Pālolo Elementary School

Honolulu, Hawaii

On April 22nd, our Mele Murals team started a community mural at Pālolo Elementary School. The initiative was a part of “Earth Day” and a collaborative weekend with Iolani School, Kaimukī High School, Hālau Kū Māna, Aliiolani Elementary School, Clean Water Honolulu, Tree to Seas, Inc., SEEQS (The School for Examining Essential Questions of Sustainability), Voyager Public Charter School, and the City and County of Honolulu to restore the clean waters of our ahupua‘a of Pālolo and Mānoa. Besides the stream restoration that runs along our office home of Kaimukī High School, our team wanted to provide access to an art project that allowed the students and community to say a message about the history of Pālolo besides cleaning the streams. To read up more on all the activities and schools that participated in the Aloha ‘Āina, visit Nawaiekolu.Org!

Before any painting was started, we went on a huakaʻi (fieldtrip) where kumu Babā told stories of Pālolo including the story of Maui and how his hook, Manaiakalani, made Kaʻau crater. Kumu Babā also told the story of Awapuhi Melemele and Awapuhi Keokeo, the two moʻo sisters who fought over the affection of one man and became stones in the valley, and of Kaʻauhelumoa the magic rooster-man chief that battled Kamapuaʻa for control of Pālolo valley.

The mural exhibits the concepts and ideas from the Pālolo Elementary students and participants from our reflection sessions. The keiki were inspired by the story of Kaʻauhelumoa, they decided to put him on the left side of the mural. Behind him is Kaʻau crater. There is a spring named in his honor called Kaʻauhelemoa where reddish wai (stream water) flows from the crater. In the moʻolelo (story), Kamapuaʻa the pig-man fights him for rule of the valley. Kaʻauhelumoa dies in the fight. However it is believed that he continues to this day to guard the valley and its inhabitants. The lesson here is that Kaʻauhelumoa was too mean, too hard on people, and despite his love for them, they wanted him removed. Kaʻauhelumoa is there to tell the students to be brave like a rooster, and to be unafraid to admit oneʻs mistakes, make a change, and have a second chance.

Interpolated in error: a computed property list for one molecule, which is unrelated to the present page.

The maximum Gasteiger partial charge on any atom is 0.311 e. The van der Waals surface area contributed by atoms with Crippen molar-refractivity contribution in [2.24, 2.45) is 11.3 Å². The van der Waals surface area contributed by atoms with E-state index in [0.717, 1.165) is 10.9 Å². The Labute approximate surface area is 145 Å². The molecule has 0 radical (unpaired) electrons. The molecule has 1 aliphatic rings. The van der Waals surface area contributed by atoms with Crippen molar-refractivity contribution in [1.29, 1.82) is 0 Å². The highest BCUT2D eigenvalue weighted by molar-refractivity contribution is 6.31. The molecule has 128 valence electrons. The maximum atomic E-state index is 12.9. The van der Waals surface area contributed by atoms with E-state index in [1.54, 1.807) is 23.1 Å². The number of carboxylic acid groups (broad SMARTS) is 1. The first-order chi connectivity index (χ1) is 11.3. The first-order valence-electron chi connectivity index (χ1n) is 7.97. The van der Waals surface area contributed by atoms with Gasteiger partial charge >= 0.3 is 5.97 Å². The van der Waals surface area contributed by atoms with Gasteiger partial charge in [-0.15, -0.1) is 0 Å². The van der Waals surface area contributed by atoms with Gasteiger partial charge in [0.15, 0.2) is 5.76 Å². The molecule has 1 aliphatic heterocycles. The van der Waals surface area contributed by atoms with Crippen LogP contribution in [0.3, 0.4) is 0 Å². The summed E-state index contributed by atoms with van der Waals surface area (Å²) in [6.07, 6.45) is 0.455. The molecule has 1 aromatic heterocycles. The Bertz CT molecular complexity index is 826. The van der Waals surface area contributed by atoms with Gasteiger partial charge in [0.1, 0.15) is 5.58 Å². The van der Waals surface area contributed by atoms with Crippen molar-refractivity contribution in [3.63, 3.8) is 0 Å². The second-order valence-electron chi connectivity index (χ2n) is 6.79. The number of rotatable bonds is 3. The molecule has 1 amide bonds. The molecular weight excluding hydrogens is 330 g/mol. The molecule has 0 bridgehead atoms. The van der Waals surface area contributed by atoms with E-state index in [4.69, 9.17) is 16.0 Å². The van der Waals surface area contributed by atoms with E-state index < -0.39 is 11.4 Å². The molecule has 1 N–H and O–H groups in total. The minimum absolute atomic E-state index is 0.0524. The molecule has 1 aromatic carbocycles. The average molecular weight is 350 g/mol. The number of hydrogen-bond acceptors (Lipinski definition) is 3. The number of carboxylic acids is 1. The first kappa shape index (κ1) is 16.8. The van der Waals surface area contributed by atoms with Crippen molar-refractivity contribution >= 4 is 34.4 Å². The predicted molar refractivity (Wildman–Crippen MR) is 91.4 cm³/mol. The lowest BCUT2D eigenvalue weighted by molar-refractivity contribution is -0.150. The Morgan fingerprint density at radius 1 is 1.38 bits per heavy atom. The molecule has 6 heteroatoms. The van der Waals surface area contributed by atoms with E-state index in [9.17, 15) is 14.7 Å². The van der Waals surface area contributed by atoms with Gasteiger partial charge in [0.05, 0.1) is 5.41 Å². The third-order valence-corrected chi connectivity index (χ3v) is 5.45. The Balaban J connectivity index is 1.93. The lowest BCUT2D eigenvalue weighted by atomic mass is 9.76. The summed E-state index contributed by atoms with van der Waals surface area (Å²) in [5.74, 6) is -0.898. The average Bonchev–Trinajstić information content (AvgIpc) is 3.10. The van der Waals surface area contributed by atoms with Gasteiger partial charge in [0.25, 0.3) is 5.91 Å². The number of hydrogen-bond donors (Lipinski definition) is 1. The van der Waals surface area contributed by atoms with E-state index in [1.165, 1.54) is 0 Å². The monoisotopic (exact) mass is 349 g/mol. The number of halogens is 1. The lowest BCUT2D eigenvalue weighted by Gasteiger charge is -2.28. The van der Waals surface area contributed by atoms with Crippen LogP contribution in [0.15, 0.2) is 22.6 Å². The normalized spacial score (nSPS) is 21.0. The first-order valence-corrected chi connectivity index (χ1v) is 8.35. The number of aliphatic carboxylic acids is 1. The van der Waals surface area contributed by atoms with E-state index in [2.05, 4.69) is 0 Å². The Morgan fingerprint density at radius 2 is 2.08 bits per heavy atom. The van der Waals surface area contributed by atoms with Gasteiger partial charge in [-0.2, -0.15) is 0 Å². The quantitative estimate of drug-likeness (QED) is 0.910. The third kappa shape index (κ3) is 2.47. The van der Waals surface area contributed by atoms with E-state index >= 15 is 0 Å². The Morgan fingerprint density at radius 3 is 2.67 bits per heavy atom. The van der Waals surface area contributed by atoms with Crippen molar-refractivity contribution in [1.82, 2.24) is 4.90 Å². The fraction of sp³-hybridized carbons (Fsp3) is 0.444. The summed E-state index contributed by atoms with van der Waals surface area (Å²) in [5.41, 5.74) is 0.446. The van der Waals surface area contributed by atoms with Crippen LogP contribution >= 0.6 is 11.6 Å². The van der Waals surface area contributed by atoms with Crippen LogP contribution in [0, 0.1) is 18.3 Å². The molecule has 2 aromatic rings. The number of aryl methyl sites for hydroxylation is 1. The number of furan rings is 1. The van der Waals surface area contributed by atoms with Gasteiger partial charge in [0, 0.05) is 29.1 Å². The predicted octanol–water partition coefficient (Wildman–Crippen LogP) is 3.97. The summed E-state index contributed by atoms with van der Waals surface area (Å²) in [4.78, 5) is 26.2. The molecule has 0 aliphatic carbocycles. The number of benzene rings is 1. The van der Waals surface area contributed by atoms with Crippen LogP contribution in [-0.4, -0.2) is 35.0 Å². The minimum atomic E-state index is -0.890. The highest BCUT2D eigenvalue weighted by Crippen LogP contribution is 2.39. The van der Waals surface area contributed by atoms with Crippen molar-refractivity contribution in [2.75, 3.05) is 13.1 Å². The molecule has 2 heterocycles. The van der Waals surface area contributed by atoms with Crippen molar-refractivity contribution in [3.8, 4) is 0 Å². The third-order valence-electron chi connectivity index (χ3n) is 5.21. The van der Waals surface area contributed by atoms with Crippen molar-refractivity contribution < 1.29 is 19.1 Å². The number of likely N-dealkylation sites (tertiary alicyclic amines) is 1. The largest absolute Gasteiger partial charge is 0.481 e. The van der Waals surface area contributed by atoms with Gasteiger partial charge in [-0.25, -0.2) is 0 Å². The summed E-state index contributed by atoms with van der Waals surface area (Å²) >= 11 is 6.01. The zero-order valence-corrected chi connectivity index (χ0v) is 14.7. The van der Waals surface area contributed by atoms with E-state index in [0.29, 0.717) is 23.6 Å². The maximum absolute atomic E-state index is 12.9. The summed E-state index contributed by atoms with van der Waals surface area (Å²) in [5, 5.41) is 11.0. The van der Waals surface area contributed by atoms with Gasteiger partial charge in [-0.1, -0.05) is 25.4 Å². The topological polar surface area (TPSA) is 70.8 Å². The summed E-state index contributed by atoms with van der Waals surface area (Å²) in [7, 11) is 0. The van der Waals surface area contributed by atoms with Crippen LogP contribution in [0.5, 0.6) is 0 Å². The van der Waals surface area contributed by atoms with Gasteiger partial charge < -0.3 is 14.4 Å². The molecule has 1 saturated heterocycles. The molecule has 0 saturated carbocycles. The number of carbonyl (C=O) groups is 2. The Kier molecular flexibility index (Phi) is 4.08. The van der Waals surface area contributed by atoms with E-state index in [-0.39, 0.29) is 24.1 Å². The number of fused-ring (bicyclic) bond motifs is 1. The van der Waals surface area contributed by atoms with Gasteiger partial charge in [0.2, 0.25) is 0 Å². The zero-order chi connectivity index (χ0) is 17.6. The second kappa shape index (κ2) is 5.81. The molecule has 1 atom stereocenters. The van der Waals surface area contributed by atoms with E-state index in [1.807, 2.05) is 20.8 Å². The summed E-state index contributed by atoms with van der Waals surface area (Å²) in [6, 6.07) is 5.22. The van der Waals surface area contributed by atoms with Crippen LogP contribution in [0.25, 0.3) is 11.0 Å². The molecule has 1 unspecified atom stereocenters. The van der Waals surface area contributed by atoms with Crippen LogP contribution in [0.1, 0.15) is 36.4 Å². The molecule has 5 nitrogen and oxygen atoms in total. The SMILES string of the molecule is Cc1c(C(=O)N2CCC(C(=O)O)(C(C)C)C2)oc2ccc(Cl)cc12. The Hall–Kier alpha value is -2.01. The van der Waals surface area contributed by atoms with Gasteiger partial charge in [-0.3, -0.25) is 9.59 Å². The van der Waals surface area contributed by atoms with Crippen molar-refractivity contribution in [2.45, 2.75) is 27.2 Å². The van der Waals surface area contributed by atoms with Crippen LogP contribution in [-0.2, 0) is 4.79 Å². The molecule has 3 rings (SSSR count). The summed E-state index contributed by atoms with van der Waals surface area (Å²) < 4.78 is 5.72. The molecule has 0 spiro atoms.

The central image is of a child connecting to the heavens and the earth, rising up to the ʻike. The child is connected to the rooster and the tree with white light. On the right of the mural is an ‘ulu tree. The ʻili ʻāina (land division) of the area was called Kaʻululoa. One definition of that is the never-ending ʻulu tree. Ulu also means to grow, and it is important for our haumāna to always strive to grow and learn new things and to be curious in life. Water is a central theme in the piece and the stream connect us all.

“Haili Moe Na Ke Ola Pono o Pālolo”

Dream-like glimpse of Palolo’s Living Spirit

‘Oli lines: “Eia la no ‘oe. E ola e”

He Mele Aloha nō Pālolo
Na Mark Mauipaumākuakānehoalani Lovell me Julie U’ilani Au

Hiʻi ka honua iā Kāne
ʻO Kāne ke akua ola e
Eia ke awāwa hiwahiwa ʻo Pālolo
I ka poli kapu o Mauʻumae me Waʻahila Aloha e ke Koʻolau, kau mai i luna lā Ke pā mai nei ke Kaomi, ka Hoʻolua, Kapalili aʻe ka lau o ke kalo
E ulu i ka wai kahe mau loa o Pūkele Mai ka uka ʻiuʻiu o ke aliʻi moa
ʻO Kaʻauhelemoa i ka hahana o ka lā E hoʻi i ka lua o Kaʻau, e kiaʻi mai e Kiʻekiʻe o Lanipō i ka ua Līlīlehua
I ka pili i ke anu o ke kuahiwi
Ka puana a ka moe, he aloha nō Pālolo​.

2106 10th Ave, Honolulu, HI 96816, USA

Mural Name

Haili Moe Na Ke Ola Pono o Pālolo

Date Completed

April 26, 2018

Schools Served

Pālolo Elementary School with support from ʻIolani School, Hālau Kū Māna, Al‘iiolani Elementary School, SEEQS (The School for Examining Essential Questions of Sustainability), and Voyager Public Charter School 

Lead Artists

Nicole Makaʻāhinaʻālohilohi Jack, Luke Pomai DeKneef, Estria Miyashiro, Jesse Valasquez, OG Libra, and Kūpono Duncan

Cultural Practitioners, Kūpuna, Community Orgs

Kahu Kamana‘o Aweau Agres

Sponsors & Supporters

‘Iolani School, Holly Kiyonaga, Montana Cans, Glidden Paint, Housemart Crafts Ben Franklin at Market City, City Mill, Janet Lau, Yvonne Chan, Megan Kawatachi, Mauikānehoalani Lovell, Ke Kula Kaiapuni o Ānuenue, Christopher Babā Yim, Katie Tierney, Steven Ai, Honuʻapo, Ritchie and Sunny Mudd, Tina Tagad, nā Akua, nā ʻAumakua, and nā Kūpuna

We Need Your Help

Your tax deductible Annual Membership provides much needed support for arts education in Hawaiʻi.

Help purchasing much needed supplies for our wall murals.

Assist in funding cultural advisers for our youth workshops.

Help stage events surrounding our public mural unveilings.

We Need Your Help

Your tax deductible Annual Membership provides much needed support for arts education in Hawaiʻi.

Help purchasing much needed supplies for our wall murals.

Assist in funding cultural advisers for our youth workshops.

Help stage events surrounding our public mural unveilings.

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